9 May 2016 – The devastating impact of the El Niño phenomenon on more than 60 million people was the focus of a Special meeting of the UN’s Economic and Social Council (ECOSOC) at UN HQ in New York on Friday.
“We must remember that El Niño is not a one-off event but recurring global phenomena that we must address for future generations and to achieve the Sustainable Development Goals (SDGs),” said President Oh Joon at the opening of a special meeting on "Impacts of the 2015/16 El Niño phenomenon: Reducing risks and capturing opportunities."
24th Meeting (AM)
Economic and Social Council
The current El Niño was among the most intense weather patterns of the last 100 years, affecting the food security of 60 million people and requiring nearly $3 billion in humanitarian response, the Economic and Social Council heard today amid calls to mobilize global action by promoting early warning mechanisms, building capacity, investing in disaster risk reduction and enhancing resilience.
Increased rainfall providing some relief to early season dryness in Guatemala and the Greater Horn
Poorly-distributed rainfall since October 2015 has resulted in large moisture deficits, leading to wilted crops, livestock deaths, and reduced water availability over many areas of Southern Africa. With the season coming to an end, recovery is unlikely.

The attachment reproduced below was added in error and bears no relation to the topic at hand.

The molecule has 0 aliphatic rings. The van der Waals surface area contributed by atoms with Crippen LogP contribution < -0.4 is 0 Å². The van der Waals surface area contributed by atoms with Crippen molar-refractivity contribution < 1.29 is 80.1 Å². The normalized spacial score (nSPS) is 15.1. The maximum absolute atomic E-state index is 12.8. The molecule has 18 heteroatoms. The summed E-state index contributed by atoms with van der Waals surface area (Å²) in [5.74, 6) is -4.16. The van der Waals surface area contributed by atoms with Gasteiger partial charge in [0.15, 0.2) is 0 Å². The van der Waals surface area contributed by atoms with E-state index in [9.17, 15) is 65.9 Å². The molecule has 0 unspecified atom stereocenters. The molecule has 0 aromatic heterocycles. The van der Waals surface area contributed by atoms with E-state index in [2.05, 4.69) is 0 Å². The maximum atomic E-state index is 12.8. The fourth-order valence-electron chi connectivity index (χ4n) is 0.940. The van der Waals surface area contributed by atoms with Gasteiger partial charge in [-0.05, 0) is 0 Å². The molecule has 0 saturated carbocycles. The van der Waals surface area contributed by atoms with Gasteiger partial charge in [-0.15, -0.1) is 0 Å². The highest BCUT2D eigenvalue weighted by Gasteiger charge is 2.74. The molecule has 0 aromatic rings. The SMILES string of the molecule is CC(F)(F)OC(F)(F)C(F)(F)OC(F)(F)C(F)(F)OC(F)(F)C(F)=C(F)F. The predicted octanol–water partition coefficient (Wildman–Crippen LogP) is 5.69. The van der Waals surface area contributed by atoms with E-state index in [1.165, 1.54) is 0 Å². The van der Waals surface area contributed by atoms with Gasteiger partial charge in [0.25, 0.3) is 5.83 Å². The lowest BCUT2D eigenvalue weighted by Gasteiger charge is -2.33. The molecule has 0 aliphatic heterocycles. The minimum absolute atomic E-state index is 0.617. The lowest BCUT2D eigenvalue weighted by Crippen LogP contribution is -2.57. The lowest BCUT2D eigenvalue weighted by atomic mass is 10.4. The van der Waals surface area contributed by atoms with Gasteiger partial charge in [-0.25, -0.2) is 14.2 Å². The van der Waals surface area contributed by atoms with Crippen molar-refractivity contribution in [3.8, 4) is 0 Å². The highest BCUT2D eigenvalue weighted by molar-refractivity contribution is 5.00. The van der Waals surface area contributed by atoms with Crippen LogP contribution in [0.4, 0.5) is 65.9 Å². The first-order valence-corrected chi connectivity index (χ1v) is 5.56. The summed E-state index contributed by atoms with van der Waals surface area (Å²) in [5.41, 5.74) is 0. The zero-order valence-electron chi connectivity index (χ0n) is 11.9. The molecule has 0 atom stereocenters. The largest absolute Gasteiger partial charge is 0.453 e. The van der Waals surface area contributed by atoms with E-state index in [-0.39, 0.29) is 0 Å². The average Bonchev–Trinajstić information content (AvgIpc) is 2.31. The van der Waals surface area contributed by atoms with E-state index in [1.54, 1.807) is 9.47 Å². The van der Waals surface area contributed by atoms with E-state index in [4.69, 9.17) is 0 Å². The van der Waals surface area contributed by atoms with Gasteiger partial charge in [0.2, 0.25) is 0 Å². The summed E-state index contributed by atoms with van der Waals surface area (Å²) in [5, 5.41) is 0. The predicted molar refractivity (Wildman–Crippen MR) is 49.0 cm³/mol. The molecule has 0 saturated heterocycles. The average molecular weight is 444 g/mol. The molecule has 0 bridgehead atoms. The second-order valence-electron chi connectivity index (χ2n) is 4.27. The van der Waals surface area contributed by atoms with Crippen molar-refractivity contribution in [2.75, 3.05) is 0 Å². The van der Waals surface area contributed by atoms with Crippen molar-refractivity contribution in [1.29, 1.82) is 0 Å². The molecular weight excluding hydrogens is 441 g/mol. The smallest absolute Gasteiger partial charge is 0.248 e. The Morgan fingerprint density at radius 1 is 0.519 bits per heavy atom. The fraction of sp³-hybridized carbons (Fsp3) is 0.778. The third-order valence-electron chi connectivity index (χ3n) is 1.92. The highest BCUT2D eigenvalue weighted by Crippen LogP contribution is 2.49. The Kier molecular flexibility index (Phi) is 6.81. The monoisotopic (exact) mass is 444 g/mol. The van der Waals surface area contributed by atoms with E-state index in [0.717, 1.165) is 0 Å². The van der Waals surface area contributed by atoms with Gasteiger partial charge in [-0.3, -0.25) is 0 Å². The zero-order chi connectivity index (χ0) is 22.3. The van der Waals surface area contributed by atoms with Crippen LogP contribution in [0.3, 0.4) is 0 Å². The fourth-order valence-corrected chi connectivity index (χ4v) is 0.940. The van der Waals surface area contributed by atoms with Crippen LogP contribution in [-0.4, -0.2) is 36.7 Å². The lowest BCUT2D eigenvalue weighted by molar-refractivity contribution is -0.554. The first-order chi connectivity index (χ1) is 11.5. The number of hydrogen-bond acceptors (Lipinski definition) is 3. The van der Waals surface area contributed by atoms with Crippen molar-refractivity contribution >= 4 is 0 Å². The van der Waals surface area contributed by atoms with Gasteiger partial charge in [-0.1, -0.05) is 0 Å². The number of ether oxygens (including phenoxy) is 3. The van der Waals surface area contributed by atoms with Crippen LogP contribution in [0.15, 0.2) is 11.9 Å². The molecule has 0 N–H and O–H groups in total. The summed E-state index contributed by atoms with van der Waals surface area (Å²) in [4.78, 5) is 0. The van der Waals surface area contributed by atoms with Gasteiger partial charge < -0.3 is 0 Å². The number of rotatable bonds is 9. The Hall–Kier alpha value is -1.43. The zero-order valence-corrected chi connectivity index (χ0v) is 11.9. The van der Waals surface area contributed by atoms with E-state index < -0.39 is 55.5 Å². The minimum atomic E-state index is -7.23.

This bulletin examines trends in staple food and fuel prices, the cost of the basic food basket and consumer price indices for 71 countries in the first quarter of 2016 (January to March).1 The maps on pages 6–7 disaggregate the impact analysis to sub-national level.
•During Q1-2016, FAO’s global cereal price index fell by 14 percent year-on-year thanks to ample supplies and stock positions. The index is now at levels last seen in early 2007. The FAO global food price index is 15 percent lower than in Q1-2015.
GLOBAL HEALTH IMPACTS
• Severe drought and associated food insecurity, flooding, rains and temperature rises due to El Niño 2015-2016 are causing a wide range of health problems, including disease outbreaks, malnutrition and disruption of health services.
• El Niño 2015-2016 is affecting more than 60 million people, especially in Eastern and Southern Africa, Latin America and the Caribbean and Asia-Pacific.